By Angela Dorizas
The Queensland Ombudsman has released his review of complaints handling within state agencies.
The report by Ombudsman David Bevan found that agencies had significantly improved their complaints management systems since the introduction of his Complaints Management Program to help state government agencies deal more fairly and efficiently with community complaints.
“When we commenced this project, we found that the complaints practices and procedures of most state agencies were rudimentary, provided insufficient guidance to staff and provided little information to the community,” Mr Bevan said.
He said most agencies had complied with the 2006 Directive on complaints handling, which was issued on recommendation from the Ombudsman.
“Most agencies have now implemented complaints systems that satisfactorily comply with the Directive and the remainder will comply with it once they implement my recommendations,” Mr Bevan said.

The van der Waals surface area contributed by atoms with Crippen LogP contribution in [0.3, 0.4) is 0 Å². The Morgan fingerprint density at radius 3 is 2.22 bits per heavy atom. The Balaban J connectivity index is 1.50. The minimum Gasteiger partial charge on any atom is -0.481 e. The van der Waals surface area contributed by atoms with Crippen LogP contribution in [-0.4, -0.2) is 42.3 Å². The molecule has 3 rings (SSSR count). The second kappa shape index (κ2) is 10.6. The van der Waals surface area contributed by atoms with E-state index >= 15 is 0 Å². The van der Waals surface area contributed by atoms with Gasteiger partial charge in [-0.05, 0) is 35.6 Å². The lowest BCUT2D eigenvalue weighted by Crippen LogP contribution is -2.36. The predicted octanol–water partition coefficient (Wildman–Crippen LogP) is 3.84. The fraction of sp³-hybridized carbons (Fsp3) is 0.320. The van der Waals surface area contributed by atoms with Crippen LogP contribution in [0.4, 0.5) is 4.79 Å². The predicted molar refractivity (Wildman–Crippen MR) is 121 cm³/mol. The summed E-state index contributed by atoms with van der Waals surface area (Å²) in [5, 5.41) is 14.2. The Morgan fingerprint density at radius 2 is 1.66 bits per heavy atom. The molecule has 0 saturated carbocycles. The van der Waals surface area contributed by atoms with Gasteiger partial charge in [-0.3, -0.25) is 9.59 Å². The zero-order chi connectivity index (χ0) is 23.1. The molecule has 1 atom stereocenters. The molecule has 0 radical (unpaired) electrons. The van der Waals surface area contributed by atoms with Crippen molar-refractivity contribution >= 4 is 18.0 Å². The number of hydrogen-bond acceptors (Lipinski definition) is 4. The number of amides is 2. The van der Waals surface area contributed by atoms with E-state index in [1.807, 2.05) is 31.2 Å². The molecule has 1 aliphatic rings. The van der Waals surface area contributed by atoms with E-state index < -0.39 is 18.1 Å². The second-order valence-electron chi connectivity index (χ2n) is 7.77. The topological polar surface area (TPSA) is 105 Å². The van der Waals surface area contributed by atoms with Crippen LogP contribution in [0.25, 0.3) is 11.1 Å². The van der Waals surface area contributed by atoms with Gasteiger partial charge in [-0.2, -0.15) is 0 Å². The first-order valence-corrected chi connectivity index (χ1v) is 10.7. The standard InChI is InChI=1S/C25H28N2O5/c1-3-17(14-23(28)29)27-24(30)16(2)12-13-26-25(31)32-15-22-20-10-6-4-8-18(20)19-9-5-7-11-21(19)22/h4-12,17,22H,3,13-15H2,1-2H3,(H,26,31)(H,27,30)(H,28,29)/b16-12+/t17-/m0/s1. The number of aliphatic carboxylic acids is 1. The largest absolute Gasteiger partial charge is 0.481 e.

The Ombudsman assessed state agencies’ complaints systems on the basis of their visibility and accessibility to the community, and assistance provided to potential complainants; their responsiveness; if procedures existed for fairly and objectively dealing with complaints; if procedures required timely feedback to be given to complainants and information to be circulated within the agency; and if mechanisms were in place to record and analyse complaint data.
Mr Bevan said he made more than 300 recommendations to agencies during the review process and nearly all were accepted.
He stressed the importance of an effective complaints system.
“An effective complaints system not only enables an agency to correct decisions that are unfair or wrong, but also provides valuable feedback from members of the community that can be used to improve service delivery.”
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